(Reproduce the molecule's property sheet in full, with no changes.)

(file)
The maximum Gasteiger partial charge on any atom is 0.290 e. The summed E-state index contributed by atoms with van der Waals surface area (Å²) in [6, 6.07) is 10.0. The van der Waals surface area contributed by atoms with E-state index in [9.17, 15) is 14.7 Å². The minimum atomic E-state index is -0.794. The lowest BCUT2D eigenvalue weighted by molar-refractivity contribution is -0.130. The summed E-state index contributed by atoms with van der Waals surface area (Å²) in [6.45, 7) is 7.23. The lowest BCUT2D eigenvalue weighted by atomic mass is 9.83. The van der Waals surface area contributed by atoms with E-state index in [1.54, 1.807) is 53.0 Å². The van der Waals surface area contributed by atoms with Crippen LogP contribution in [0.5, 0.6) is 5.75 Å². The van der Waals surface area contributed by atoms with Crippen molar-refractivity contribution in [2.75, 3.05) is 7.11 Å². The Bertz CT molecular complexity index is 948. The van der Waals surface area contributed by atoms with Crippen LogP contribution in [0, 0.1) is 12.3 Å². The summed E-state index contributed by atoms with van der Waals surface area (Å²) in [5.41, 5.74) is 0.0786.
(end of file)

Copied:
The maximum Gasteiger partial charge on any atom is 0.290 e. The summed E-state index contributed by atoms with van der Waals surface area (Å²) in [6, 6.07) is 10.0. The van der Waals surface area contributed by atoms with E-state index in [9.17, 15) is 14.7 Å². The minimum atomic E-state index is -0.794. The lowest BCUT2D eigenvalue weighted by molar-refractivity contribution is -0.130. The summed E-state index contributed by atoms with van der Waals surface area (Å²) in [6.45, 7) is 7.23. The lowest BCUT2D eigenvalue weighted by atomic mass is 9.83. The van der Waals surface area contributed by atoms with E-state index in [1.54, 1.807) is 53.0 Å². The van der Waals surface area contributed by atoms with Crippen LogP contribution in [0.5, 0.6) is 5.75 Å². The van der Waals surface area contributed by atoms with Crippen molar-refractivity contribution in [2.75, 3.05) is 7.11 Å². The Bertz CT molecular complexity index is 948. The van der Waals surface area contributed by atoms with Crippen LogP contribution in [0, 0.1) is 12.3 Å². The summed E-state index contributed by atoms with van der Waals surface area (Å²) in [5.41, 5.74) is 0.0786.